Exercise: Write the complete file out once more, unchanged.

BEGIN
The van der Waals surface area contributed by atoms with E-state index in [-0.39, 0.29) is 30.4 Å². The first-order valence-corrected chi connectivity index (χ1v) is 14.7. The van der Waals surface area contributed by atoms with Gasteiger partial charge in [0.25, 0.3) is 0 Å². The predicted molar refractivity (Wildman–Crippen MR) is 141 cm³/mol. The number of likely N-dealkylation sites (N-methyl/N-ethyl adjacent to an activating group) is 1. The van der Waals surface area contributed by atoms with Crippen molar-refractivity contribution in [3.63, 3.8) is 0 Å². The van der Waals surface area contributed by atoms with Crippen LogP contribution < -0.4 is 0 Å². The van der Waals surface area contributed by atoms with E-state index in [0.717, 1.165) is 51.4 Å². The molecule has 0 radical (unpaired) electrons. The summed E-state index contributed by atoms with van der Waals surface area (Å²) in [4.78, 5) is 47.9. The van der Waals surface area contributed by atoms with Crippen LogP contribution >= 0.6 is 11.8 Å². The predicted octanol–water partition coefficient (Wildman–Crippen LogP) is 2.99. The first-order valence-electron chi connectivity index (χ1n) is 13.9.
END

The van der Waals surface area contributed by atoms with E-state index in [-0.39, 0.29) is 30.4 Å². The first-order valence-corrected chi connectivity index (χ1v) is 14.7. The van der Waals surface area contributed by atoms with Gasteiger partial charge in [0.25, 0.3) is 0 Å². The predicted molar refractivity (Wildman–Crippen MR) is 141 cm³/mol. The number of likely N-dealkylation sites (N-methyl/N-ethyl adjacent to an activating group) is 1. The van der Waals surface area contributed by atoms with Crippen molar-refractivity contribution in [3.63, 3.8) is 0 Å². The van der Waals surface area contributed by atoms with Crippen LogP contribution < -0.4 is 0 Å². The van der Waals surface area contributed by atoms with E-state index in [0.717, 1.165) is 51.4 Å². The molecule has 0 radical (unpaired) electrons. The summed E-state index contributed by atoms with van der Waals surface area (Å²) in [4.78, 5) is 47.9. The van der Waals surface area contributed by atoms with Crippen LogP contribution >= 0.6 is 11.8 Å². The predicted octanol–water partition coefficient (Wildman–Crippen LogP) is 2.99. The first-order valence-electron chi connectivity index (χ1n) is 13.9.